Canadian Labour Reporter

April 6, 2020

Canadian Labour Reporter is the trusted source of information for labour relations professionals. Published weekly, it features news, details on collective agreements and arbitration summaries to help you stay on top of the changing landscape.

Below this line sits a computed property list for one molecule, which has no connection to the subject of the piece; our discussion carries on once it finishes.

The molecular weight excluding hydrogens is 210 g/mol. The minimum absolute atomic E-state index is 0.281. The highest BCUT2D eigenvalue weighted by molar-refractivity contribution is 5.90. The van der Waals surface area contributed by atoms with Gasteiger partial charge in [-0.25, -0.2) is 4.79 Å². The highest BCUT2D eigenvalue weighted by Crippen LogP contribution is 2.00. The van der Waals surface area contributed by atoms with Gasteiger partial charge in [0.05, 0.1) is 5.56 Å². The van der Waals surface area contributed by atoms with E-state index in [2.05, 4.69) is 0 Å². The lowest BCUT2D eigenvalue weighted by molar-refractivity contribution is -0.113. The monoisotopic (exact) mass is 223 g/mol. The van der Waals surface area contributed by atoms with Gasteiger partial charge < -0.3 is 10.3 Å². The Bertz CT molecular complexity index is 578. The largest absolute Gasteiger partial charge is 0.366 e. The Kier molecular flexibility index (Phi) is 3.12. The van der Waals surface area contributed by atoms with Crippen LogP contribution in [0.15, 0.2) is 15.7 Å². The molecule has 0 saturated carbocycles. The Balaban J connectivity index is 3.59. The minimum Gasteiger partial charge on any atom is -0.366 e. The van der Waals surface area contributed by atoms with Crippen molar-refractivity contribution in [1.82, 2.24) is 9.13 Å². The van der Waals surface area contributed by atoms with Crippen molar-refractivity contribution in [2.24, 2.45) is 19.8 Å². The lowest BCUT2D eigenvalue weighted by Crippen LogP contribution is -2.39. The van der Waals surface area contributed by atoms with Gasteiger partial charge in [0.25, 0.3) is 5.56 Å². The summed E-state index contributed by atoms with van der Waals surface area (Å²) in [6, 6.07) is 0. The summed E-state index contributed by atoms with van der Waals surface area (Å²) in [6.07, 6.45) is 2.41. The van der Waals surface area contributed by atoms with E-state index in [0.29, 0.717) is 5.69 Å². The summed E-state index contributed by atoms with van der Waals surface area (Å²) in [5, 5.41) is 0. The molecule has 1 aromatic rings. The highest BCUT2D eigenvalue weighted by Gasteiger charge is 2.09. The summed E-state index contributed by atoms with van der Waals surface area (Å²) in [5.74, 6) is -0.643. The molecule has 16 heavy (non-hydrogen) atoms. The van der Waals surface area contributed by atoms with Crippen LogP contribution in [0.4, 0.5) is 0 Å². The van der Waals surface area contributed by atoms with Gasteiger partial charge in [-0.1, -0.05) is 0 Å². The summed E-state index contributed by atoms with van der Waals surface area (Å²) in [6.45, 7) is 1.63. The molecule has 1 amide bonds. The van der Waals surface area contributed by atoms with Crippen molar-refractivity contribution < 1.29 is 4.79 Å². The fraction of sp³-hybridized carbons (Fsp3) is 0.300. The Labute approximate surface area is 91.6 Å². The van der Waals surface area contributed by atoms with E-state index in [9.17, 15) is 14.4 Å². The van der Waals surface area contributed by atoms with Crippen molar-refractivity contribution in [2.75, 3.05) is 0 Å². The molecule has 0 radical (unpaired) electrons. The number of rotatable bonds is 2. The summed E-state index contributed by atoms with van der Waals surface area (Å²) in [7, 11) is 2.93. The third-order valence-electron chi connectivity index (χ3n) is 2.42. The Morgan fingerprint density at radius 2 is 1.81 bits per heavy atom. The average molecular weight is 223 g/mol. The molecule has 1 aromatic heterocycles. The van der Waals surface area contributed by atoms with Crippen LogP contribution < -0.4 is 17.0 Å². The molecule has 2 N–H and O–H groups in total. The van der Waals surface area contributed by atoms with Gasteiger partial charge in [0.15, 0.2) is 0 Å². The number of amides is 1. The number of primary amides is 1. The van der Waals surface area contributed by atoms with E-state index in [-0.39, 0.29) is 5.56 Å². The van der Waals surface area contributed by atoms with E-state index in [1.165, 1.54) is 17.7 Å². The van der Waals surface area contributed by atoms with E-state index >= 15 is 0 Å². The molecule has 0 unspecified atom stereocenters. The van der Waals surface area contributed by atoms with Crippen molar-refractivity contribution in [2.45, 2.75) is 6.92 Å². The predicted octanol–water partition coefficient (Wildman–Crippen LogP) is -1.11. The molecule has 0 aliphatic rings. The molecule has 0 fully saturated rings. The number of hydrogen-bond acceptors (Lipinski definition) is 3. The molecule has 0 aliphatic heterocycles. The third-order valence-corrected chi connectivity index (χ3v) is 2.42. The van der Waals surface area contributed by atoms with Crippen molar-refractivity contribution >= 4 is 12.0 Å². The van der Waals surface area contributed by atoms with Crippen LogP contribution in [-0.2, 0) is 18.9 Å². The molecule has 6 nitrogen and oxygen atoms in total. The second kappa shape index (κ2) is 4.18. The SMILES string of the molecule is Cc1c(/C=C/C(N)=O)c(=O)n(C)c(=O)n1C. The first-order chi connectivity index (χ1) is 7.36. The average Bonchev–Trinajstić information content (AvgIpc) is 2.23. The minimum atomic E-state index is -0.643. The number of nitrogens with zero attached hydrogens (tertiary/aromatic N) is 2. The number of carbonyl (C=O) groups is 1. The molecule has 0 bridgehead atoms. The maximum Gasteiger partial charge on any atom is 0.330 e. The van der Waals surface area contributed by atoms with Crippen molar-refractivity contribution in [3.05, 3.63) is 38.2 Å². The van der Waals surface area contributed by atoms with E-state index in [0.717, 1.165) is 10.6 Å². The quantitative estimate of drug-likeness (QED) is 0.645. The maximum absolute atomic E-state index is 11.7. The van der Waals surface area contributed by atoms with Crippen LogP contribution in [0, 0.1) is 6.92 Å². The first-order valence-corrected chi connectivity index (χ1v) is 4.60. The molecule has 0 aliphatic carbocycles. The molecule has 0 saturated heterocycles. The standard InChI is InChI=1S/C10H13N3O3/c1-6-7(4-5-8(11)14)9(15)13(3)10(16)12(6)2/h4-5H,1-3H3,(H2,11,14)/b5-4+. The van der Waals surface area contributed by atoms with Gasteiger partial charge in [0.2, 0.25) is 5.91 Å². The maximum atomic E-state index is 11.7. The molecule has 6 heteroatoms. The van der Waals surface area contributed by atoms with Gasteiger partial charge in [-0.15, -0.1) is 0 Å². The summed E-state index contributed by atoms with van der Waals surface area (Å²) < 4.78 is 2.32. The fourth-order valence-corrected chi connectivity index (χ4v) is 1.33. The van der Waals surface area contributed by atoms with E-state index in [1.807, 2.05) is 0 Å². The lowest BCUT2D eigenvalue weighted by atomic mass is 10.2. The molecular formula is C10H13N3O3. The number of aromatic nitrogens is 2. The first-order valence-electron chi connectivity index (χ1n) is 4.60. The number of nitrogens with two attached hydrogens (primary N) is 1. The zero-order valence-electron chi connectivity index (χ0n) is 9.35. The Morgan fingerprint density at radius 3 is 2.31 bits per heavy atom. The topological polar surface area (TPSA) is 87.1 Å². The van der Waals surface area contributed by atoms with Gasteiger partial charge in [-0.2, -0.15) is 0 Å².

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8 Canadian HR Reporter, a HAB Press business 2020 ARBITRATION AWARDS with the rate doubled on paid holi- days. Employees on standby had to be available for "immediate return to work during hours that are not the employee's regularly scheduled work hours" and, if called in, they would be paid the call-out pay rates. The standby pay provision stated that generally, employees weren't expected to be on standby but "it may be necessary" in the event of an emergency. In April 2015, the university's manager of maintenance and plumbing asked for volunteers to be added to an on-call list. Call- outs to those on the list would be "accepted or declined at the dis- cretion of the individual employee fielding the call" and those accept- ing calls would receive call-out pay. Both MacIntosh and Snow asked to be put on the list. The call-out roster included the stipulation that those on the list were "not being paid to be on standby so they are not required to respond." If someone on the list refused a call, the next person would be called. However, both Snow and MacIntosh believed that being on the call-out roster meant they had to be ready to re- turn to work and they would be paid standby pay for their sched- uled roster hours. Snow received several calls over the next three months and answered every one. He claimed and received standby pay for May, June, and July, but in August his claim was denied by his supervi- sor. He filed a grievance. MacIntosh also filed a griev- ance, arguing that the call-out roster was "in reality a standby list" because they were "read- ily available to return to work af- ter hours in the event they were called in for an emergency." The arbitrator noted that there was evidence both Snow and Ma- cIntosh received standby pay dur- ing certain periods of time, but these were short periods over the course of their service. It was only the controls group that had a con- sistent standby list. The arbitrator found that the collective agreement clearly set out call-out pay and standby pay as "two separate items under two separate headings." The standby pay provision even stated that employees weren't expected to be on standby and it would be rare occasions in which some might be placed in that position. It would be a stretch to infer that his applied to all em- ployees appearing on a rotating call schedule, the arbitrator said. The arbitrator also found that the manager clearly set out the intent and purpose of the call-out roster — it was not intended to be a mandatory call-out list and it stated that "call-outs will be ac- cepted or declined at the discre- tion of the individual employee." "The evidence supports the conclusion that the main intent of the roster was to provide an after- hours schedule, on a quarterly or so basis, listing those volunteer O&M employees by occupation who were designated to be on call-out and those on standby," said the arbitrator in dismissing the grievances. Reference: The Governors of the University of Calgary and Alberta Union of Provincial Employees, Local 052. John Moreau — chair. Thomas Ross for the employer. Liane Lawford, Karen Thibault for the employees. 2020 CanLII 21328 (Alta. Arb.) Voluntary list gave employees option to refuse calls Union concerned over potential violence in field work < Strike out pg. 1 five particular threatening inci- dents. In February 2012, a female SEO in Sudbury investigated a rural property responsible for nutrient contamination of a lake. Three men and a woman encir- cled her, cutting her off from her vehicle. After some discussion, she managed to get back to her vehicle. In April 2012 a male SEO in the York-Durham region was tasked with serving two peo- ple with a cost-recovery order. When the SEO and his partner arrived, one of the individuals yelled at them to leave. The sec- ond individual came to the door, shouted at them and pushed the SEO off the porch. As they tried to leave, the first individual struck the vehicle. In July 2012 a female SEO in London investigated complaints that a farmer had a pile of com- post containing garbage. While she was investigating, two men pulled up in a car and started yelling at her that she was tres- passing. One man — who was the property owner — grabbed her by the wrist and bent her thumb. She tried to get to her vehicle, but the man grabbed her ponytail and pulled her down. The man was charged with assault. In May 2014 two male SEOs were assigned to inspect a Ham- ilton wrecking yard whose owner had a history of being uncoop- erative. The owner began yelling and using profanity while punch- ing his palm two inches from one SEO's face. When they told him of the inspection, the owner yelled that they should leave. He followed them to their vehicle, and they called police. In June 2014, a male SEO visited a property in Welland, Ont. that was linked to a failure to comply with environmen- tal regulations. While he was observing, four men drove up in a pickup truck — one carry- ing a hunting rifle. They said they wanted to see why he was parked there as there had been illegal activity in the area. When the SEO identified him- self, they drove off. The union filed a group griev- ance claiming the ministry failed to provide reasonable safety pre- cautions for SEOs performing field work, contravening the col- lective agreement and the On- tario Occupational Health and Safety Act (OHSA). The arbitrator noted that SEOs had the option of disengag- ing or postponing an assignment if they were concerned about their personal safety. Ministry policy allowed them to research a situation and arrange addition- al precautions, and there was no evidence of any SEO being disci- plined for delaying or refusing an assignment. The arbitrator also pointed out that ministry policy stated that "if you are told to leave, leave." In the incidents presented by the union, the SEOs didn't fol- low that rule and that led to an escalation. The arbitrator found that the five incidents mostly involved verbal abuse, which was on the lower end of risk. Of the two that involved physical assault, the pushing off the porch was rela- tively minor, and the London in- cident didn't escalate to physical assault until the SEO refused to disengage. The arbitrator found that the ministry's safety precautions met the requirements of the collective agreement and the OHSA. "The prospect of encounter- ing unknown risk and inability to disengage, the primary argu- ments of the union, did not ex- pose SEOs to unreasonable risk, if they had followed employer policy and directives and taken advantage of the safety precau- tions made available to them," said the arbitrator in dismissing the grievance. Reference: OPSEU and Ontario (Ministry of the Environment, Conservation and Parks) (Tomlinson). Nimal Dissanayake — arbitrator. Kevin Dorgan, Susan Munn for the employer. Tim Hannigan for the employee. March 2, 2020. 2020 CarswellOnt 3381